And Oceania Cruises, another upscale line, has cut prices on more than a dozen European itineraries by $1,000 a person. Rates on these cruises, including airfare, begin at $1,299 a person, not including tax, for departures on Nov. 15. But it’s also possible to get a deal in peak season. A popular 12-day Rome-to-Athens cruise departing on Aug. 16, with airfare and all taxes included, begins at $3,305 a person — down from $4,305.
It’s too early to tell if the reduced rates are working, but cruise lines are optimistic.
“The industry is still poised to do very well,” said Richard E. Sasso, the president of MSC Cruises USA and chairman of the Cruise Lines International Association Marketing Committee. Passenger growth has been relatively steady, even amid past economic challenges, with an average growth rate of 7.4 percent from 1980 to 2007.
In 2008, the association’s cruise lines achieved 104 percent occupancy levels, with some cabins able to accommodate multiple guests, and hosted an estimated 13.2 million cruisers worldwide, up from 12.56 million in 2007. The association is projecting 13.5 million passengers for 2009. “We’re not recession proof, but we’re certainly recession resistant,” Mr. Sasso said.
Part of the reason the cruise lines expect to do well in tough economic times is their value message. Because your lodging is also your transportation, a cruise can cost less than touring by land. Cruise lines are also quick to point out the all-inclusive nature of the trip, with one price covering accommodations, entertainment and food in the main restaurant.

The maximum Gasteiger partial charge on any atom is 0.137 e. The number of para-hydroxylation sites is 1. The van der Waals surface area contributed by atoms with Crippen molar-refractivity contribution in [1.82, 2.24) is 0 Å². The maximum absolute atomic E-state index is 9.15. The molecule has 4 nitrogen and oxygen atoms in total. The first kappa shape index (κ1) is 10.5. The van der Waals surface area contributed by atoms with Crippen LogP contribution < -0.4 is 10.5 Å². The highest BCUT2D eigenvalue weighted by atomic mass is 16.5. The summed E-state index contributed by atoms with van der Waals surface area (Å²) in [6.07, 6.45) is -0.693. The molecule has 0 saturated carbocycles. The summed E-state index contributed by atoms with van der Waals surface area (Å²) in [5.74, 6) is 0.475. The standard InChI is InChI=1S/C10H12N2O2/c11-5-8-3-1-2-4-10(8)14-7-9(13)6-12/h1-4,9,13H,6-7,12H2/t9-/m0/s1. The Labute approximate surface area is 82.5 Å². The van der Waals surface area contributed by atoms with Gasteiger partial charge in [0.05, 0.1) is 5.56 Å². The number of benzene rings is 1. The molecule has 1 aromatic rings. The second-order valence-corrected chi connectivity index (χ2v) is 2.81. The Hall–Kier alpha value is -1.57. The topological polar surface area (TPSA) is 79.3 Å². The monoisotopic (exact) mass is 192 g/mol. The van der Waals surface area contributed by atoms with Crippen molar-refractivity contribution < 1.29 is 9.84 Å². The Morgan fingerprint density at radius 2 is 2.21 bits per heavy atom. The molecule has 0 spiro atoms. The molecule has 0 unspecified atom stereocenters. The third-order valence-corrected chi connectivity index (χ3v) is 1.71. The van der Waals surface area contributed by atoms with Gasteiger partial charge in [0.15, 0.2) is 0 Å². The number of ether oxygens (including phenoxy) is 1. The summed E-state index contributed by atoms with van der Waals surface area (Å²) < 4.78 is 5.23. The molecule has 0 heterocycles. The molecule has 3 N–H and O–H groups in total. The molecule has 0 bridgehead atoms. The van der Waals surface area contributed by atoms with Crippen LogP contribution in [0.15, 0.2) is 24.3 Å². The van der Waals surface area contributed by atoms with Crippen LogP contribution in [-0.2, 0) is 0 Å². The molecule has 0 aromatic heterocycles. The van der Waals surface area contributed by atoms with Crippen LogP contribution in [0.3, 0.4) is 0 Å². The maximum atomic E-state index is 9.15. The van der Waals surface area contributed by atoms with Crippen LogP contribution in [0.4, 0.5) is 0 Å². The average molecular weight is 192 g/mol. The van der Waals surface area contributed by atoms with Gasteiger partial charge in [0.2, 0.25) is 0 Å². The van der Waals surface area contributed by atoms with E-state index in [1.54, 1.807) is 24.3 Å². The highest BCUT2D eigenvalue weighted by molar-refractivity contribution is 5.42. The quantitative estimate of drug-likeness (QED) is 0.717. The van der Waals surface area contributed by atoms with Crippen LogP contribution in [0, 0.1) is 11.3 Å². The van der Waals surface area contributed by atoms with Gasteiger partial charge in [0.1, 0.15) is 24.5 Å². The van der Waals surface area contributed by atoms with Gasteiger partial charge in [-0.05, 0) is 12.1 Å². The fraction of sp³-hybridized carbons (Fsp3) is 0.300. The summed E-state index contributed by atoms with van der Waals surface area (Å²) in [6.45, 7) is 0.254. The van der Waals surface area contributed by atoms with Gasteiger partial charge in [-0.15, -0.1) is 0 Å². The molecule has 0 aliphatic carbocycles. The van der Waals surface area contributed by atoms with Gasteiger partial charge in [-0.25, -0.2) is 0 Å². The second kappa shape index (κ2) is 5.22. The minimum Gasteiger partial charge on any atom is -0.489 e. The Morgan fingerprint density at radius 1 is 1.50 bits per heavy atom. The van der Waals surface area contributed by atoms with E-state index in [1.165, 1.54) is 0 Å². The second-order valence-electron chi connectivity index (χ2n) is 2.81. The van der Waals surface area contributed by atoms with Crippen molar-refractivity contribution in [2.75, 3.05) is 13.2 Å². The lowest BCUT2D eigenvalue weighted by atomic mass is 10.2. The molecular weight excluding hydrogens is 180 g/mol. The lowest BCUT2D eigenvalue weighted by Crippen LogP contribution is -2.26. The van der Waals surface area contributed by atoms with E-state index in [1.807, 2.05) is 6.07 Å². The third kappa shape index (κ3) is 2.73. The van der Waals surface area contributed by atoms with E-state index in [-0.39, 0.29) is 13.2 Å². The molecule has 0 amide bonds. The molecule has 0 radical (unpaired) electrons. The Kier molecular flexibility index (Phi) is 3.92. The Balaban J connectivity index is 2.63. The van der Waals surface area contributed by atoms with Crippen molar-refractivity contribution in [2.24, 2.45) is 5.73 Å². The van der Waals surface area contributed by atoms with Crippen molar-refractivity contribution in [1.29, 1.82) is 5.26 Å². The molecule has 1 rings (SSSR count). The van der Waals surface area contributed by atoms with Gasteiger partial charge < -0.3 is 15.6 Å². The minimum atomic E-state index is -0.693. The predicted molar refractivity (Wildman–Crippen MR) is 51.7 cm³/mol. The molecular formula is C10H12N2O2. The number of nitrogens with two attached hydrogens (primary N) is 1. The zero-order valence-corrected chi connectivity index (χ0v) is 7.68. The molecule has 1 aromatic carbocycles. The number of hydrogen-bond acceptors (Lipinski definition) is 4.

But when searching for deals, keep in mind that the lowest price often means the worst rooms on the ship — often without any windows — and anything beyond the basics, like spa treatments, shore excursions, drinks and specialty restaurants, will cost extra.
Also, cruise message boards are abuzz over a growing trend toward charging for things that used to be included in the cruise rate. Last month, Royal Caribbean Cruises started tacking on a $4 fee for late-night room service, sparking a 31-page discussion on the message boards of CruiseCritic.com, which tracks the industry and features cruise reviews. More recently, the cruise line said it would also be offering a $14.95 filet mignon in the main dining room where entrees are typically included in the cruise fare.
“The dining room is sacred,” said Carolyn Spencer Brown, editor in chief of CruiseCritic. “We had 100,000 page views in a week on that. That tells you it’s crazy.” Besides, she added, referring to the $4 surcharge for room service, “this isn’t really the time to start charging for things like that.”
In a statement about the new charge, Royal Caribbean pointed out that the steak, normally offered only in the Chops Grille, a specialty restaurant on 10 of its ships for which there is a $25-a-person service charge, “has not replaced any menu items” or “cut anything out of the dinner menu.”
For travelers looking to work out a budget, CruiseCritic’s sister site, IndependentTraveler.com, offers a calculator with a list of all the costs you’re likely to face on a cruise (www.independenttraveler.com/travel-budget-calculator)